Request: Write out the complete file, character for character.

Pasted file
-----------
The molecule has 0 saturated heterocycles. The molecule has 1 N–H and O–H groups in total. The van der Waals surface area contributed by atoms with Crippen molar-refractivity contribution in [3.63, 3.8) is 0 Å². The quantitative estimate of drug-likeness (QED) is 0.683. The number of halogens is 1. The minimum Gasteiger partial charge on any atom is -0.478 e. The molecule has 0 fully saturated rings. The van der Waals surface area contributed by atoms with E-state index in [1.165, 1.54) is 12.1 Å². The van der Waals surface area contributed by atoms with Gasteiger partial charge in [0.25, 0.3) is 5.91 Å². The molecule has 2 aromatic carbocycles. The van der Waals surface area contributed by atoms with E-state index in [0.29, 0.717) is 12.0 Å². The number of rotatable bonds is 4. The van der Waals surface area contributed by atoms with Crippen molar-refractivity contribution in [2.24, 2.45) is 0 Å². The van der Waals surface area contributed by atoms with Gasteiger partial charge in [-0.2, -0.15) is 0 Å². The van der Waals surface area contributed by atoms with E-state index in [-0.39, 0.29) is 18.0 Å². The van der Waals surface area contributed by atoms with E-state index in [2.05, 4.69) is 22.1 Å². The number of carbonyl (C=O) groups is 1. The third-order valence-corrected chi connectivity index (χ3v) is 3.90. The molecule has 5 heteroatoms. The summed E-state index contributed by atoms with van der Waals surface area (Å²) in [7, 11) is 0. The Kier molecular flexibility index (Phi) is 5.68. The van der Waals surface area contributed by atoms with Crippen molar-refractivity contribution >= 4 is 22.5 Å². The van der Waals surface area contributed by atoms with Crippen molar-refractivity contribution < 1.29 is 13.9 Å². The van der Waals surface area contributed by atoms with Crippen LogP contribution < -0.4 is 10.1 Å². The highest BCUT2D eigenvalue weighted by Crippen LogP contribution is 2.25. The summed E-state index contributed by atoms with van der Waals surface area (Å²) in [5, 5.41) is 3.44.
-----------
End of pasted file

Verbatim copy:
The molecule has 0 saturated heterocycles. The molecule has 1 N–H and O–H groups in total. The van der Waals surface area contributed by atoms with Crippen molar-refractivity contribution in [3.63, 3.8) is 0 Å². The quantitative estimate of drug-likeness (QED) is 0.683. The number of halogens is 1. The minimum Gasteiger partial charge on any atom is -0.478 e. The molecule has 0 fully saturated rings. The van der Waals surface area contributed by atoms with E-state index in [1.165, 1.54) is 12.1 Å². The van der Waals surface area contributed by atoms with Gasteiger partial charge in [0.25, 0.3) is 5.91 Å². The molecule has 2 aromatic carbocycles. The van der Waals surface area contributed by atoms with E-state index in [0.29, 0.717) is 12.0 Å². The number of rotatable bonds is 4. The van der Waals surface area contributed by atoms with Crippen molar-refractivity contribution in [2.24, 2.45) is 0 Å². The van der Waals surface area contributed by atoms with Gasteiger partial charge in [-0.2, -0.15) is 0 Å². The van der Waals surface area contributed by atoms with E-state index in [-0.39, 0.29) is 18.0 Å². The van der Waals surface area contributed by atoms with E-state index in [2.05, 4.69) is 22.1 Å². The number of carbonyl (C=O) groups is 1. The third-order valence-corrected chi connectivity index (χ3v) is 3.90. The molecule has 5 heteroatoms. The summed E-state index contributed by atoms with van der Waals surface area (Å²) in [7, 11) is 0. The Kier molecular flexibility index (Phi) is 5.68. The van der Waals surface area contributed by atoms with Crippen molar-refractivity contribution >= 4 is 22.5 Å². The van der Waals surface area contributed by atoms with Crippen molar-refractivity contribution < 1.29 is 13.9 Å². The van der Waals surface area contributed by atoms with Crippen LogP contribution < -0.4 is 10.1 Å². The highest BCUT2D eigenvalue weighted by Crippen LogP contribution is 2.25. The summed E-state index contributed by atoms with van der Waals surface area (Å²) in [5, 5.41) is 3.44.